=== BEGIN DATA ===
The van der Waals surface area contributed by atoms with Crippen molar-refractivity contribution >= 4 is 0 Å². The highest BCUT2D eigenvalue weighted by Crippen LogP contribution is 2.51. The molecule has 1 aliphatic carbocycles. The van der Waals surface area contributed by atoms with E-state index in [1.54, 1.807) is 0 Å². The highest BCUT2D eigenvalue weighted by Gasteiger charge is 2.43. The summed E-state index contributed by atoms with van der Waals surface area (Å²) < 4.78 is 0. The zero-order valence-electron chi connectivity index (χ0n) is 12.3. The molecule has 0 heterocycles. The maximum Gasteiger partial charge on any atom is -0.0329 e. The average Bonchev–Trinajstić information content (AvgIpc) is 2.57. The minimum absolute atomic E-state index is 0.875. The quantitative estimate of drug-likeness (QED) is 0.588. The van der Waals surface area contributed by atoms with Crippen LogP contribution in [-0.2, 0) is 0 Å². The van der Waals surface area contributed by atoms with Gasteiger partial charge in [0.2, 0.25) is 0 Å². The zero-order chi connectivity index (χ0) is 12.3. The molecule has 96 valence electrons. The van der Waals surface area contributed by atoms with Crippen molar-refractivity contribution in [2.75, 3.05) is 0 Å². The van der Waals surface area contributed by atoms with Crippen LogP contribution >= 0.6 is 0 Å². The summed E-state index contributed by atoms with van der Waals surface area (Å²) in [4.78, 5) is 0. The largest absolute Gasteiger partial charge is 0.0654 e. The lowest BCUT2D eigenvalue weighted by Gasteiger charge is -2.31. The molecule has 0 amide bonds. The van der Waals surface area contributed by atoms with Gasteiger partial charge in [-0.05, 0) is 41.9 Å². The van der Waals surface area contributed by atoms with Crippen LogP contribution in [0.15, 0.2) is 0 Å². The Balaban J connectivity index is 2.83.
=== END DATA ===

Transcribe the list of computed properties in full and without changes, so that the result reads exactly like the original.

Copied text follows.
The van der Waals surface area contributed by atoms with Crippen molar-refractivity contribution >= 4 is 0 Å². The highest BCUT2D eigenvalue weighted by Crippen LogP contribution is 2.51. The molecule has 1 aliphatic carbocycles. The van der Waals surface area contributed by atoms with E-state index in [1.54, 1.807) is 0 Å². The highest BCUT2D eigenvalue weighted by Gasteiger charge is 2.43. The summed E-state index contributed by atoms with van der Waals surface area (Å²) < 4.78 is 0. The zero-order valence-electron chi connectivity index (χ0n) is 12.3. The molecule has 0 heterocycles. The maximum Gasteiger partial charge on any atom is -0.0329 e. The average Bonchev–Trinajstić information content (AvgIpc) is 2.57. The minimum absolute atomic E-state index is 0.875. The quantitative estimate of drug-likeness (QED) is 0.588. The van der Waals surface area contributed by atoms with Crippen LogP contribution in [-0.2, 0) is 0 Å². The van der Waals surface area contributed by atoms with Gasteiger partial charge in [0.2, 0.25) is 0 Å². The zero-order chi connectivity index (χ0) is 12.3. The molecule has 96 valence electrons. The van der Waals surface area contributed by atoms with Crippen molar-refractivity contribution in [2.75, 3.05) is 0 Å². The van der Waals surface area contributed by atoms with Crippen LogP contribution >= 0.6 is 0 Å². The summed E-state index contributed by atoms with van der Waals surface area (Å²) in [4.78, 5) is 0. The largest absolute Gasteiger partial charge is 0.0654 e. The lowest BCUT2D eigenvalue weighted by Gasteiger charge is -2.31. The molecule has 0 amide bonds. The van der Waals surface area contributed by atoms with Gasteiger partial charge in [-0.05, 0) is 41.9 Å². The van der Waals surface area contributed by atoms with Crippen LogP contribution in [0.15, 0.2) is 0 Å². The Balaban J connectivity index is 2.83.